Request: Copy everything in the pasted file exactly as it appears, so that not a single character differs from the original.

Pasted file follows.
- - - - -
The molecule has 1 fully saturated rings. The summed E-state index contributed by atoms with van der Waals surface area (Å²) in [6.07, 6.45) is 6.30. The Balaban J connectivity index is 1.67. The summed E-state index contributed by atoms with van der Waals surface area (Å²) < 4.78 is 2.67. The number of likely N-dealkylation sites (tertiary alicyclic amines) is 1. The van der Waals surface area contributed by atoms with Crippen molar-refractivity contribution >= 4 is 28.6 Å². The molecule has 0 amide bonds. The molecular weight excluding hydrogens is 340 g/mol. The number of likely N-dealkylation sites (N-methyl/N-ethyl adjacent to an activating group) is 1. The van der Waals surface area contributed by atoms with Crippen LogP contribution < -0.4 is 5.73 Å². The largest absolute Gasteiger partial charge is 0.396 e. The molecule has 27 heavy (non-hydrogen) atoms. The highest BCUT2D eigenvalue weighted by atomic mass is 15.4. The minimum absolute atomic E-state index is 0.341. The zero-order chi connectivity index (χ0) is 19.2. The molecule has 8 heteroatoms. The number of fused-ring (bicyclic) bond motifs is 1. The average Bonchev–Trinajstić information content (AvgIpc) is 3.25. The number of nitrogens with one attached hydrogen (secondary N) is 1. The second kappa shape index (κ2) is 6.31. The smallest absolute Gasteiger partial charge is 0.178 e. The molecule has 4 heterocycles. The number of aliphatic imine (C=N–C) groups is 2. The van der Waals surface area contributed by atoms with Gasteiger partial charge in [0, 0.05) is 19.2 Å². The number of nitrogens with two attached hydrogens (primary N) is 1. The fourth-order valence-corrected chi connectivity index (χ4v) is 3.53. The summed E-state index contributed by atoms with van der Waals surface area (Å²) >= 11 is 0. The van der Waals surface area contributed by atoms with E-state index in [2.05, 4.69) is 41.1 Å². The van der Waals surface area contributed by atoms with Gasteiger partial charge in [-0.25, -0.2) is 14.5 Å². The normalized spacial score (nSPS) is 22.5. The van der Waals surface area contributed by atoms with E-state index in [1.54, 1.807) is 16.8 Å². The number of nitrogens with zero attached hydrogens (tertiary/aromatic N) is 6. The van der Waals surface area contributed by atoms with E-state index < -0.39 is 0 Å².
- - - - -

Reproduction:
The molecule has 1 fully saturated rings. The summed E-state index contributed by atoms with van der Waals surface area (Å²) in [6.07, 6.45) is 6.30. The Balaban J connectivity index is 1.67. The summed E-state index contributed by atoms with van der Waals surface area (Å²) < 4.78 is 2.67. The number of likely N-dealkylation sites (tertiary alicyclic amines) is 1. The van der Waals surface area contributed by atoms with Crippen molar-refractivity contribution >= 4 is 28.6 Å². The molecule has 0 amide bonds. The molecular weight excluding hydrogens is 340 g/mol. The number of likely N-dealkylation sites (N-methyl/N-ethyl adjacent to an activating group) is 1. The van der Waals surface area contributed by atoms with Crippen LogP contribution < -0.4 is 5.73 Å². The largest absolute Gasteiger partial charge is 0.396 e. The molecule has 27 heavy (non-hydrogen) atoms. The highest BCUT2D eigenvalue weighted by atomic mass is 15.4. The minimum absolute atomic E-state index is 0.341. The zero-order chi connectivity index (χ0) is 19.2. The molecule has 8 heteroatoms. The number of fused-ring (bicyclic) bond motifs is 1. The average Bonchev–Trinajstić information content (AvgIpc) is 3.25. The number of nitrogens with one attached hydrogen (secondary N) is 1. The second kappa shape index (κ2) is 6.31. The smallest absolute Gasteiger partial charge is 0.178 e. The molecule has 4 heterocycles. The number of aliphatic imine (C=N–C) groups is 2. The van der Waals surface area contributed by atoms with Gasteiger partial charge in [0, 0.05) is 19.2 Å². The number of nitrogens with two attached hydrogens (primary N) is 1. The fourth-order valence-corrected chi connectivity index (χ4v) is 3.53. The summed E-state index contributed by atoms with van der Waals surface area (Å²) >= 11 is 0. The van der Waals surface area contributed by atoms with E-state index in [2.05, 4.69) is 41.1 Å². The van der Waals surface area contributed by atoms with Gasteiger partial charge in [-0.25, -0.2) is 14.5 Å². The normalized spacial score (nSPS) is 22.5. The van der Waals surface area contributed by atoms with E-state index in [1.54, 1.807) is 16.8 Å². The number of nitrogens with zero attached hydrogens (tertiary/aromatic N) is 6. The van der Waals surface area contributed by atoms with E-state index < -0.39 is 0 Å².